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archaeologist, Baron Max von Oppenheim. Dr. Wilson said that perhaps the Institute had been at fault in not making certain that a prior concession for the dig had not been granted to the Germans. I said that I did not feel that the Institute need blame itself in this respect, that the French authorities had in fact invited the Institute to undertake the dig and had granted a special concession. I added that in my opinion it was not the duty of the Institute to go behind this French offer to see whether it had been made in good faith and whether it could legally be made. I stated that any such effort and investigation by the Institute would undoubtedly have caused displeasure to the French officials concerned. Dr. Wilson seemed to agree and said if that estimate of the situation was correct the question arose in his mind whether, in order to protect the Institute and possibly with a view to establishing a legal claim against the French authorities in Syria, it might not be desirable for this Government to take some official action. Dr. Wilson seemed to have in mind a possible reservation by the Department of the rights of the Institute in regard to the concession. I told Dr. Wilson that upon my return to Washington I would be glad to bring the matter up for discussion in the Department.

890D.927/138: Telegram

The Consul General at Beirut (Engert) to the Secretary of State

BEIRUT, January 24, 1941–8 p.m.

[Received January 25—11 a. m.] 20. Consulate General's despatch No. 608, September 24, 1940.6 After consultation with McEwan and the French Director of Archaeology, I feel very strongly that we should make an attempt to defend and to reserve the Tell Fakhariyah concession for future use even if the Oriental Institute does not wish to continue excavations at the present time. To acquiesce in the cancellation and to accept indemnity would of course imply waiver of all claims to the site and surrender of objects and records of the evacuation [excavation]. Incidentally French authorities would probably insist that indemnity be spent in Syria. Please inform the Oriental Institute of the above.

German agent von Hentig (see my telegram No. 13, January 17, 2 p. m.®) sent for McEwan a few days ago and suggested to him continuation of Fakhariyah excavations jointly with the German Archaeological Institute. I have told McEwan that I personally considered such cooperation most undesirable and doubted whether the Oriental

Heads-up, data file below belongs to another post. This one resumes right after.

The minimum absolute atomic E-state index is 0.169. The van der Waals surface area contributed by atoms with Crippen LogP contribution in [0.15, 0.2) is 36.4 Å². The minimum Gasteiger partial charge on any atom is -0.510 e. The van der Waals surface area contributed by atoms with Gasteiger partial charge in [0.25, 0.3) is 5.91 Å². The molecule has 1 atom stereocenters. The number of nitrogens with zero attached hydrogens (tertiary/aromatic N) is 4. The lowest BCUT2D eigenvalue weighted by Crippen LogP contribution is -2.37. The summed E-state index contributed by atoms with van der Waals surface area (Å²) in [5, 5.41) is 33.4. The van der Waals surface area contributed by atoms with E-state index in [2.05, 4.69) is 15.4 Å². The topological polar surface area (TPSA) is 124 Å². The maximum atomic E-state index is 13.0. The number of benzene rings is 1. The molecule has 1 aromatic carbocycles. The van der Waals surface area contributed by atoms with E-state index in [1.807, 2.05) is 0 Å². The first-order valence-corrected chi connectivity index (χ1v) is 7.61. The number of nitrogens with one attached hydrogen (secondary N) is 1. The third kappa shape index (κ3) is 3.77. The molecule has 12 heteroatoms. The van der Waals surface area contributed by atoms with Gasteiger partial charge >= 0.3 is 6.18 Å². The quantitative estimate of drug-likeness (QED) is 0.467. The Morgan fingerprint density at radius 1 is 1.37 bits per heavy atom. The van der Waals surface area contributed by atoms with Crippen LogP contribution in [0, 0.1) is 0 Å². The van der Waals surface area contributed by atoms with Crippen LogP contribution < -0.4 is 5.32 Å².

Not printed.

Institute would find it acceptable. I did not however tell him I had good reason to believe that von Hentig is attempting to introduce as many German agents as possible and that archaeological excavations would furnish innocent looking means—to which the French could not well object-of spreading propaganda and spending money among the Bedouins. This is the reason why I believe we should contest the German claim to Fakhariyah.



Memorandum of Conversation, by Mr. George V. Allen of the
Division of Near Eastern Affairs

[WASHINGTON,] February 25, 1941. Participants: Dr. John A. Wilson, Director, The Oriental Institute,

University of Chicago
Mr. Murray
Mr. Alling

Mr. Allen Dr. Wilson said that his purpose in calling at the Division was to have a general discussion of the question of the concession for archeological excavations at Tel Fecheriya, Syria, granted by the French authorities at Beirut on January 1, 1940, for a period of six years.

Dr. Wilson said that three weeks ago he had instructed Mr. McEwan, his representative in Beirut and the person in whose name the concession was actually granted, to turn over to Mr. Engert, American Consul General there, the responsibility for protecting the rights of the Institute, and to return to the United States. Dr. Wilson wanted